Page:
This belief is emphasized in all traditions; for Catholics it was emphatically affirmed by the Second Vatican Council. It is so basic that we need to continually strive to honor it and minister out of a strong conviction of it. As catechetical leaders, it might be helpful once in a while to ask ourselves how we are doing it. Do we want families involved because someone told us it was a nice thing to do? Or do we honor the role of the family because we are convinced that the real living of Christianity takes place in the home? The attitudes we hold are communicated to the families in our correspondence, programming, and personal interactions. They respond to the underlying messages as well as to the overt ones. If we let them know, not just that we want their involvement, but that they are the primary teacher (catechist) and we are in faith formation ministry to assist them, then both the quantity and quality of family involvement will deepen.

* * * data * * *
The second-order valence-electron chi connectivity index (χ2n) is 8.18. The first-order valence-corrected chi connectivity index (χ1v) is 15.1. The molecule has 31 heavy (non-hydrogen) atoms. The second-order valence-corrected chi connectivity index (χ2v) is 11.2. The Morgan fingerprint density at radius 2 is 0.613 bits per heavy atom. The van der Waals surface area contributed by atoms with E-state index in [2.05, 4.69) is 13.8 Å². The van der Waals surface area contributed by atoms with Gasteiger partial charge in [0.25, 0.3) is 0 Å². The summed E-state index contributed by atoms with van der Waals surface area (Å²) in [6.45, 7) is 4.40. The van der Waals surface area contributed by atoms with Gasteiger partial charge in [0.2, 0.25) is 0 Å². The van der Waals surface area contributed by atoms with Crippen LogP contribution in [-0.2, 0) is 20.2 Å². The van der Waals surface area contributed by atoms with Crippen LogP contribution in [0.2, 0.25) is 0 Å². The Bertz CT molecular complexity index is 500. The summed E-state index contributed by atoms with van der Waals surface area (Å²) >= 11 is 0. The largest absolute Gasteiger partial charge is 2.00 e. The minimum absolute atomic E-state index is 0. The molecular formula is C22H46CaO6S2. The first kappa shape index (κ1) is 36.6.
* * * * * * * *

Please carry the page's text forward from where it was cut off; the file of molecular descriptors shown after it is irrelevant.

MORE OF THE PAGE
This belief can lend itself to two actions:
- In sacramental catechesis, schedule family days rather than parent meetings. Don’t provide children’s sacramental catechesis without incorporating opportunities for adults at the same time. Then, provide time for the family to come together for sharing and reflection upon what each experienced in their peer groupings. In one sense, the whole family is the candidate for the sacrament. Our theology reminds us that sacraments affect the whole community, not just the individual who is celebrating it for the first time. This has to be especially true for the immediate family surrounding the child.